Objection to WPH&S Prohibition Notice



The owner of a pastoral holding was issued a Prohibition Notice by Workplace Health and Safety requiring motor bike riders performing mustering duties to wear helmets. The Department of Workplace Health and Safety issued the notice following the death of one of the employees during a mustering exercise on a motorbike. The employee did not wear a helmet. The Grazier believed that this was an unfair and unnecessary imposition on work practices of a cattle station.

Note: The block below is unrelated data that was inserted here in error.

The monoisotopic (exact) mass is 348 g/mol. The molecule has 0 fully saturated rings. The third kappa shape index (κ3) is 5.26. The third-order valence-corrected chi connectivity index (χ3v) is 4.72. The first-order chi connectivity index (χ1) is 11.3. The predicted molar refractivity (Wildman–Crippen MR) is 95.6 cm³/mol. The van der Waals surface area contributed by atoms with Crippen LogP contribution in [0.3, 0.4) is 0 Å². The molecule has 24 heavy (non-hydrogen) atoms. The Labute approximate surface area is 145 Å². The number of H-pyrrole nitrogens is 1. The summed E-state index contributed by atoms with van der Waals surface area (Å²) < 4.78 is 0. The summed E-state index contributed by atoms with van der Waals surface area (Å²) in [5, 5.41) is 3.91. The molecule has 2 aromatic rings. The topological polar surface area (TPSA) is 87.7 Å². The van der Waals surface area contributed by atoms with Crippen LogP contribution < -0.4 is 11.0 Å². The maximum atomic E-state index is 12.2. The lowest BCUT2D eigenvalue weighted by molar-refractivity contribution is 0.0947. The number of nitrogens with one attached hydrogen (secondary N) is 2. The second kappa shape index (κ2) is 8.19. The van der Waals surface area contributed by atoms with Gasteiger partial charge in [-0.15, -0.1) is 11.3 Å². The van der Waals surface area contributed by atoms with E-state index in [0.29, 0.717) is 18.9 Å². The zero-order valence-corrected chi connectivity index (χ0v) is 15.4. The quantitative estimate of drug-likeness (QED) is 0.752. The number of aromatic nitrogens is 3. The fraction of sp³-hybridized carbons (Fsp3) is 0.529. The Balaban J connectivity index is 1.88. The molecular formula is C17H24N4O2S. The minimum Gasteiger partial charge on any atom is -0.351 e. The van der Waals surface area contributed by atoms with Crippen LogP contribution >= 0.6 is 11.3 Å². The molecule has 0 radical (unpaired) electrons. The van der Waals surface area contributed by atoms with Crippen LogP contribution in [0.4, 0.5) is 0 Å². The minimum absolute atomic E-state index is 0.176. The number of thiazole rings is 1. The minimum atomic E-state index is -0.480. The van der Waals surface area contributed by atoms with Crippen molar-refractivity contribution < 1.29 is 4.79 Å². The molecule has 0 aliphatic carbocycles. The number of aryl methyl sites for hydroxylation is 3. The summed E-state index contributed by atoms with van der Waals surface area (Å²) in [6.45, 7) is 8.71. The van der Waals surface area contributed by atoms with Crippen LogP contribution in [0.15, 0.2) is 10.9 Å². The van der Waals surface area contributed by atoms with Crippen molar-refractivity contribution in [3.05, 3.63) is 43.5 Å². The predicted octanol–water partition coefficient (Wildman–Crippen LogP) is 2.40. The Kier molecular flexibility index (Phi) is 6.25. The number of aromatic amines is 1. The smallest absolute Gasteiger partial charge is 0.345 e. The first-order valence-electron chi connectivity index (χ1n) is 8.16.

A notice of appeal was lodged with WPH&S.  The grounds of appeal included:

  • There was no investigation into whether the use of a helmet would have made any difference.

  • The issue of the notice was made on personal assumptions and not on any scientific medical or engineering evidence to support the belief.

  • Substantial evidence was secured to the effect that wearing a helmet whilst on mustering duties creates a further set of dangers: dust and debris is trapped inside a helmet affecting concentration and vision and hearing are impaired. Heat builds up accelerating fatigue.

  • There was no particular directive from WPH&S requiring the use of helmets on private properties where mustering occurs.

  • The dynamic landscape is far different in the open paddock then it is on the open road with traffic.



The prohibition notice was rescinded.